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TESS VIGELAND: Tired of hearing about the housing mess?
Here’s a bright spot. If you were priced out of the boom market, it’s possible you might find a home within reach these days. That’s one reason mortgage applications are up. A Reuters/Zogby poll out this week said a majority of Americans think now is a good time to buy a home. But so much for that bright spot. Many who take the plunge are finding themselves up against a new roadblock.
Marketplace’s Amy Scott reports.
AMY SCOTT: On a recent evening in Chicago, Rachel Unruh and Doug Schenkelburg went through the bedtime ritual with their 5-year-old, Sam.
By now they thought they’d be eating dessert, not in this rented apartment but in their own home. A few months ago they found the perfect place in a suburb of Chicago. Four bedrooms. A deck for grilling.
They were ideal buyers. Together they make more than $125,000 a year. Their credit score is an enviable 800 — 850 is the highest. They could afford a 5 percent downpayment. But Schenkelberg says just when it came time to finalize the mortgage. . .
DOUG SCHENKELBERG: We got a call from our mortgage broker that said that he had some bad news.
The bad news was that Fannie Mae, the company underwriting their loan, had determined that the house was in a declining market. Fannie Mae expected home prices in the neighborhood to keep falling.
SCHENKELBERG: And because it was a declining market, we had to put an additional five percent down in order to purchase the home.
Unruh say that extra five percent added up to another $17,000.
RACHEL UNRUH: We sort of talked and thought about how we could pull it together. The issue was that if we went ahead and put down 10 percent it kind of eliminated the cushion that we feel comfortable having.
Unruh and Schenkelberg had encountered the downside of falling prices. When prices drop, borrowers with little equity in their home run the risk of owing more on the mortgage than their house is worth.
Paul Jackson publishes the mortgage industry news site Housingwire.com. He says to protect themselves, the government sponsored mortgage finance companies Fannie Mae and Freddie Mac are requiring a larger contribution from borrowers. Private lenders are doing the same.
Jackson says when buyers have more skin in the game…in the form of bigger down payments…they’re less likely to walk away.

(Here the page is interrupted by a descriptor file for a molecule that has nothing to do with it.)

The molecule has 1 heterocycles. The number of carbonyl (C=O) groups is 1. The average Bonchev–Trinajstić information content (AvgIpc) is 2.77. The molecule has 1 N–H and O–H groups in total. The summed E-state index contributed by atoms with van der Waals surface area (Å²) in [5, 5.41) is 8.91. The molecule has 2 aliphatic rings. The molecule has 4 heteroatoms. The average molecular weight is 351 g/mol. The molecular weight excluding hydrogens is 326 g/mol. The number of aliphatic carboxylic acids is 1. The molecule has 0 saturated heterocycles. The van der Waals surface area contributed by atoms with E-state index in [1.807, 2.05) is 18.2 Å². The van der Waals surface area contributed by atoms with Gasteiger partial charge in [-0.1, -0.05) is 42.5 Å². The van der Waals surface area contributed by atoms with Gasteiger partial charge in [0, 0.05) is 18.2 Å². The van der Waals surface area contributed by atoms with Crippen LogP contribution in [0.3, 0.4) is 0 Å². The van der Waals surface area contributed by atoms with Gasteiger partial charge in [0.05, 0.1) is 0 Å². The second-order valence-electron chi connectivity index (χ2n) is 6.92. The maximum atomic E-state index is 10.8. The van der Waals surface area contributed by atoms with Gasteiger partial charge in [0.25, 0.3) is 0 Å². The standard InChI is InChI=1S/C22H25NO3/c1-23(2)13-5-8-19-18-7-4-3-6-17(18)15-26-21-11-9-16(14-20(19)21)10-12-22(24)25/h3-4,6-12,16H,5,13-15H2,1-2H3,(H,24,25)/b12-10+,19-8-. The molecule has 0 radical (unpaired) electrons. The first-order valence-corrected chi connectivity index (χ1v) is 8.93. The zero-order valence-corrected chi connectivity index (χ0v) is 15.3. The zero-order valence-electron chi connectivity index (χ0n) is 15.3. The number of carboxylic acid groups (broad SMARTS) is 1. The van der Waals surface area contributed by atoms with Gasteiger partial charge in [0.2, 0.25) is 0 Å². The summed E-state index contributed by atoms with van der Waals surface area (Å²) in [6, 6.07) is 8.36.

PAUL JACKSON: What lenders are doing now is saying, “Look, we’re getting back 40 cents on the dollar on these loans. We need to make sure that we going forward can protect ourselves and make sure we’re not put in this situation again. They’re, in my opinion, taking prudent risk management approach to their business.
Fannie Mae’s policy does give lenders some leeway. They don’t have to charge the extra 5 percent if they believe a home won’t decline in value…and can back it up. But fair housing advocates worry these new policies could have unintended consequences. Fannie Mae is classifying declining markets by ZIP code.
Allen Fishbein is director of housing and credit policy at the Consumer Federation of America. Fishbein says by discouraging investment in these areas, the policies could cause even more price declines.
ALLEN FISHBEIN: As a practical matter, targeting particular neighborhoods or groups of neighborhoods could have the effect of almost redlining those communities, sending a signal that those neighborhoods were not viable for private mortgage capital.
Redlining refers to a practice common in the 1960s and 70s. Lenders would essentially draw a red line on a map around neighborhoods where they wouldn’t invest. These were often older urban neighborhoods, predominantly African American or Latino. Places like Oak Park outside Chicago, where Rachel Unruh and Doug Schenkelburg have been trying to buy.
Unruh says the deal they’ve been trying to make is with a homeowner who could face foreclosure if she doesn’t sell.
UNRUH: And, you know, good, stable borrowers like us and other people out there could come in and stabilize that housing market. And it just seems like the system’s not working in a way that will let that happen.
Fannie Mae has been meeting with community groups about their concerns. A Fannie Mae spokesman told Marketplace the company is considering making changes to its policy to address those concerns.
It’s tooth-brushing time at the Unruh-Schenkelberg household. Despite Fannie Mae’s policy, they may soon get their wish for a new home. They eventually found a community lender who didn’t require that extra 5 percent down. Now they’re negotiating with the seller’s bank.
I’m Amy Scott for Marketplace.
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